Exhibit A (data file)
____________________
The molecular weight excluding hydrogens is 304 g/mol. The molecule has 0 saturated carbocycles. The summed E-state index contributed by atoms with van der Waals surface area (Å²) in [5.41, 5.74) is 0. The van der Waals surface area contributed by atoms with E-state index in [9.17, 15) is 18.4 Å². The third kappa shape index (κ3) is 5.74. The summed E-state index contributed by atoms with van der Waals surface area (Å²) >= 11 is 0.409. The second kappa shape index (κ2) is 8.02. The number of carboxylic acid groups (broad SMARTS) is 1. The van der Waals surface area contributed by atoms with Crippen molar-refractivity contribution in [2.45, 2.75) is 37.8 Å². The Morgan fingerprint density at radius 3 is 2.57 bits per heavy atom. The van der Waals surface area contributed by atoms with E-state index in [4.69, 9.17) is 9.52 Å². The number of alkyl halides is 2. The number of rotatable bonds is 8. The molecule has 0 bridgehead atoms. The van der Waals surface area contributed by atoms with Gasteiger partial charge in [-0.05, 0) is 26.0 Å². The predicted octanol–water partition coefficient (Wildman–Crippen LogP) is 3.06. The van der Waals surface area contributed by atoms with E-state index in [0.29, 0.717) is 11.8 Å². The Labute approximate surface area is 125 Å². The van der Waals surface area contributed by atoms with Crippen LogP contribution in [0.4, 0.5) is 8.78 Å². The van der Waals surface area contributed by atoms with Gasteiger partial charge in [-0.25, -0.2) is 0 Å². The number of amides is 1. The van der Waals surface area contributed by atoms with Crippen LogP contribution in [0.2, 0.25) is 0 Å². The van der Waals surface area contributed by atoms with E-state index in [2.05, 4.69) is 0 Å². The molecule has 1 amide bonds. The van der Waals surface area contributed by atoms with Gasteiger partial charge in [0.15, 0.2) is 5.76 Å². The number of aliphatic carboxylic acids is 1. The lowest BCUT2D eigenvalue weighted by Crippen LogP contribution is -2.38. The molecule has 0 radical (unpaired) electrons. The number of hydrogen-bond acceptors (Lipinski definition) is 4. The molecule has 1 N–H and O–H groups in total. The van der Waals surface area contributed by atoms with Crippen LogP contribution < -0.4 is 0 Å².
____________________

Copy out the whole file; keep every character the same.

The molecular weight excluding hydrogens is 304 g/mol. The molecule has 0 saturated carbocycles. The summed E-state index contributed by atoms with van der Waals surface area (Å²) in [5.41, 5.74) is 0. The van der Waals surface area contributed by atoms with E-state index in [9.17, 15) is 18.4 Å². The third kappa shape index (κ3) is 5.74. The summed E-state index contributed by atoms with van der Waals surface area (Å²) >= 11 is 0.409. The second kappa shape index (κ2) is 8.02. The number of carboxylic acid groups (broad SMARTS) is 1. The van der Waals surface area contributed by atoms with Crippen molar-refractivity contribution in [2.45, 2.75) is 37.8 Å². The Morgan fingerprint density at radius 3 is 2.57 bits per heavy atom. The van der Waals surface area contributed by atoms with E-state index in [4.69, 9.17) is 9.52 Å². The number of alkyl halides is 2. The number of rotatable bonds is 8. The molecule has 0 bridgehead atoms. The van der Waals surface area contributed by atoms with Gasteiger partial charge in [-0.05, 0) is 26.0 Å². The predicted octanol–water partition coefficient (Wildman–Crippen LogP) is 3.06. The van der Waals surface area contributed by atoms with E-state index in [0.29, 0.717) is 11.8 Å². The Labute approximate surface area is 125 Å². The van der Waals surface area contributed by atoms with Crippen LogP contribution in [0.4, 0.5) is 8.78 Å². The van der Waals surface area contributed by atoms with Gasteiger partial charge in [-0.25, -0.2) is 0 Å². The number of amides is 1. The van der Waals surface area contributed by atoms with Crippen LogP contribution in [0.2, 0.25) is 0 Å². The van der Waals surface area contributed by atoms with E-state index in [2.05, 4.69) is 0 Å². The molecule has 1 amide bonds. The van der Waals surface area contributed by atoms with Gasteiger partial charge in [0.15, 0.2) is 5.76 Å². The number of aliphatic carboxylic acids is 1. The lowest BCUT2D eigenvalue weighted by Crippen LogP contribution is -2.38. The molecule has 0 radical (unpaired) electrons. The number of hydrogen-bond acceptors (Lipinski definition) is 4. The molecule has 1 N–H and O–H groups in total. The van der Waals surface area contributed by atoms with Crippen LogP contribution < -0.4 is 0 Å².